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The 101 on Cancer

Skin Cancer

Skin Cancer

What is Skin Cancer?

Skin cancer is a type of cancer that typically starts on the top layer of skin called the epidermis. Basal cell carcinoma is the most common type of skin cancer, accounting for about 80% of all skin cancer diagnoses. Approximately 20% of skin cancers are squamous cell carcinomas. Other types of skin cancer include melanoma, merkel cell carcinoma, kaposi sarcoma, cutaneous lymphoma, skin adnexal tumors, and various types of sarcomas. While melanoma is rare and only accounts for about 1% of all skin cancers, it causes the majority of skin cancer deaths. Due to this, skin cancer is frequently discussed in two categories: Melanoma and Non-Melanoma skin cancer.

 

Who Does Skin Cancer Affect?

Anyone can get skin cancer. It is primarily diagnosed in people who have light skin, hair, and eyes, have many or abnormal moles, are older, or have had excessive ultraviolet (UV) exposure through the sun or tanning beds.

 

Basal Cell & Squamous Cell Carcinoma Facts

93% 5-year survival rate

5.4m new diagnoses every year

2,000 people die every year

Melanoma Facts

In 2022,

99,780 new diagnoses

7,650 people will die

White people are 20 times more likely to be diagnosed with melanoma than Black Americans. The lifetime risk of getting melanoma is about 2.6% for whites, 0.6% for Hispanics, and 0.1% for Blacks. However, Black people have the shortest survival after a melanoma diagnosis of any racial/ethnic group. The risk of melanoma increases as you age. The majority of people diagnosed with melanoma is 65, but it is not uncommon among younger people and is one of the most common cancers in young adults (particularly people assigned female at birth). Gay and bisexual men are much more likely to develop skin cancer than heterosexual men.

*Note: All statistics are based on the U.S. population.

 

Skin Cancer Risk Factors

The risk factors of skin cancer are a combination of your genetics and lifestyle choices. Whether you have one or all of these risk factors, there is no guarantee you will develop skin cancer in your lifetime. Risk factors are important to understand so you can adjust your lifestyle-based risks and talk to your doctor about your overall risk.

 

Basal Cell and Squamous Cell Carcinoma Risk Factors
  • Being exposed to ultraviolet (UV) light, primarily from the sun or tanning beds
  • Having light-colored skin that freckles or burns easily, light-colored eyes, and/or naturally red or blonde hair
  • Being older
  • Being assigned male at birth
  • Being exposed to large amounts of arsenic, coal tar, paraffin, and certain types of petroleum products
  • Having radiation exposure
  • Having a previous skin cancer diagnosis
  • Undergoing psoriasis treatment (PUVA)
  • Having xeroderma pigmentosum (XP)
  • Having basal cell nevus syndrome
  • Being immunocompromised
  • Having HPV
  • Smoking

 

Melanoma Risk Factors
  • Being exposed to ultraviolet (UV) light, primarily from the sun or tanning beds
  • Having many moles, atypical moles (dysplastic nevus syndrome), and/or having moles present at birth (congenital melanocytic nevi)
  • Having light-colored skin that freckles or burns easily, light-colored eyes, and/or naturally red or blonde hair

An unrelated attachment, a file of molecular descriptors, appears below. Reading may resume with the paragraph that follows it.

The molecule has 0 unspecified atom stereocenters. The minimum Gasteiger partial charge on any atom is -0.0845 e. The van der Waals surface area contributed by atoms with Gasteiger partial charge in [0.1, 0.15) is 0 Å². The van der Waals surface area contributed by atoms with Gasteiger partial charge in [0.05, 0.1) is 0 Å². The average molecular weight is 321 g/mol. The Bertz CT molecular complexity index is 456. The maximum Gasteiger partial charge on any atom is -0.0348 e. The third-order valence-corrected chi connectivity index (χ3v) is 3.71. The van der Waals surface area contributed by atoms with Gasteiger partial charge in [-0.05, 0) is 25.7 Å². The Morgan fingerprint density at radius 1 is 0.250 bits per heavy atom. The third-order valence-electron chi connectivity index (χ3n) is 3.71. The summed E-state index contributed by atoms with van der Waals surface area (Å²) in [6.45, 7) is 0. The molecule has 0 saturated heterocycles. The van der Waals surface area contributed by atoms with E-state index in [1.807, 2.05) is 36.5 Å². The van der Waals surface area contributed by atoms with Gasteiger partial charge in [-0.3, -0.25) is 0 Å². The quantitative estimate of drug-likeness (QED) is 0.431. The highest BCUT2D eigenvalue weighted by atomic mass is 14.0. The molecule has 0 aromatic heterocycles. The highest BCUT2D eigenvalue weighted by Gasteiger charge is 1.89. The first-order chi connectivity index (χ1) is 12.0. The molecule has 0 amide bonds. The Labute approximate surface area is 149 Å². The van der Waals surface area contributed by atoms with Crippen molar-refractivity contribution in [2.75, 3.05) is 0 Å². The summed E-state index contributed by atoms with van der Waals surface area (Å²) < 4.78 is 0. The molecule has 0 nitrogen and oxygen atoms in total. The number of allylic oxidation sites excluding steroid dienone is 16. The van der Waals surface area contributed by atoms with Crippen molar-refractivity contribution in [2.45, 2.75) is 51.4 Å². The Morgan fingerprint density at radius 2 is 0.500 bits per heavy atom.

• Having a personal or family history of melanoma or other skin cancers, particularly if it’s a first degree relative (parent, sibling, or child)
  • Being immunocompromised
  • Having xeroderma pigmentosum

 

Skin Cancer Warning Signs

Some skin cancers can be spotted early, but others can go undetected for many years. Here are some warning signs to keep an eye out for.

 

Basal Cell Carcinoma Warning Signs

For the most part, basal cell cancers develop on parts of the body that get exposed to the sun, such as the face, head, and neck, but they can occur anywhere on the body. Basal cell warning signs include:

  • Flat, firm, pale, or yellow areas that look similar to a scar
  • Raised reddish patches that could be itchy
  • Small, pink or red, translucent, shiny, pearly bumps, which may have blue, brown, or black areas
  • Pink growths with raised edges and a lower area in their center
  • Open sores that don’t heal, or that heal and then come back

 

Squamous Cell Carcinoma Warning Signs

For the most part, squamous cell cancers develop on parts of the body that get exposed to the sun, such as the face, ears, neck, lips, and back of the hands. Occasionally, they form on the skin of the genital area, in scars, or in skin sores elsewhere on the body. Squamous cell warning signs include:

  • Rough or scaly red patches, which could crust or bleed
  • Raised growths or lumps that sometimes have a lower area in the center
  • Open sores that don’t heal, or that heal and then come back
  • Wart-like growths

 

Melanoma Warning Signs

Melanoma can develop anywhere on the body, but they are most likely to start on the chest or back in men and on the legs in women. Having a darker skin tone lowers your risk of melanoma at the common sites of the chest, back, or legs, but you are more likely to get melanoma on the palms of your hands, soles of your feet, or under your nails. For everyone, the melanoma warning signs include:

  • A new spot on your skin or a spot that is changing in size, shape, or color
  • A spot that looks different from all of the other spots on your skin
  • Most melanomas are brown or black, but some can appear pink, tan, or even white

 

Learn more about cancer Early Detection.

Notice a warning sign? Talk to your doctor, not WebMD!

Preventing Skin Cancer

There is no surefire way to prevent skin cancer. However, you can make active decisions regarding your health that can potentially reduce your risk of skin cancer, including:

  • Limit your exposure to ultraviolet (UV) rays. Seek out shade on sunny days, wear sunscreen everyday, wear sun protective clothing & sunglasses, stay away from tanning beds and sun lamps, and protect children from the sun. Learn more here.
  • Avoid harmful chemicals such as arsenic.